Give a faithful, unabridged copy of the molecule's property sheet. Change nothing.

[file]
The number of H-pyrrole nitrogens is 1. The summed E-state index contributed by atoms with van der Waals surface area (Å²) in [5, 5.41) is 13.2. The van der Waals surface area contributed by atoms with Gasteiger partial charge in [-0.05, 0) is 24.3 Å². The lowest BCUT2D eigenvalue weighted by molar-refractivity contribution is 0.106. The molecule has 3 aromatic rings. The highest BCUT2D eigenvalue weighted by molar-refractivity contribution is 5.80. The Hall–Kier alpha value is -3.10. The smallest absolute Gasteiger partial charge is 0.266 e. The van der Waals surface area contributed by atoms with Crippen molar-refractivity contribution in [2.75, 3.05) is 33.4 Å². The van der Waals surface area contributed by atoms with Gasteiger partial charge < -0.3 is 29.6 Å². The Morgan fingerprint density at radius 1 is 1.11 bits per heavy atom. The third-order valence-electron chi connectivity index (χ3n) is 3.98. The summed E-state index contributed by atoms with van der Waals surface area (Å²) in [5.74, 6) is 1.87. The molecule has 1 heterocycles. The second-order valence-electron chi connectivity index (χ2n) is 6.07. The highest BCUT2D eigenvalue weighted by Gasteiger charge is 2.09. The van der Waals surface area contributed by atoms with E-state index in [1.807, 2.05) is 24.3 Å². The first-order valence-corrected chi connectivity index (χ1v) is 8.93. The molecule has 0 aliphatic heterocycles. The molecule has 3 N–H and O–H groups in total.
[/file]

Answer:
The number of H-pyrrole nitrogens is 1. The summed E-state index contributed by atoms with van der Waals surface area (Å²) in [5, 5.41) is 13.2. The van der Waals surface area contributed by atoms with Gasteiger partial charge in [-0.05, 0) is 24.3 Å². The lowest BCUT2D eigenvalue weighted by molar-refractivity contribution is 0.106. The molecule has 3 aromatic rings. The highest BCUT2D eigenvalue weighted by molar-refractivity contribution is 5.80. The Hall–Kier alpha value is -3.10. The smallest absolute Gasteiger partial charge is 0.266 e. The van der Waals surface area contributed by atoms with Crippen molar-refractivity contribution in [2.75, 3.05) is 33.4 Å². The van der Waals surface area contributed by atoms with Gasteiger partial charge < -0.3 is 29.6 Å². The Morgan fingerprint density at radius 1 is 1.11 bits per heavy atom. The third-order valence-electron chi connectivity index (χ3n) is 3.98. The summed E-state index contributed by atoms with van der Waals surface area (Å²) in [5.74, 6) is 1.87. The molecule has 1 heterocycles. The second-order valence-electron chi connectivity index (χ2n) is 6.07. The highest BCUT2D eigenvalue weighted by Gasteiger charge is 2.09. The van der Waals surface area contributed by atoms with E-state index in [1.807, 2.05) is 24.3 Å². The first-order valence-corrected chi connectivity index (χ1v) is 8.93. The molecule has 0 aliphatic heterocycles. The molecule has 3 N–H and O–H groups in total.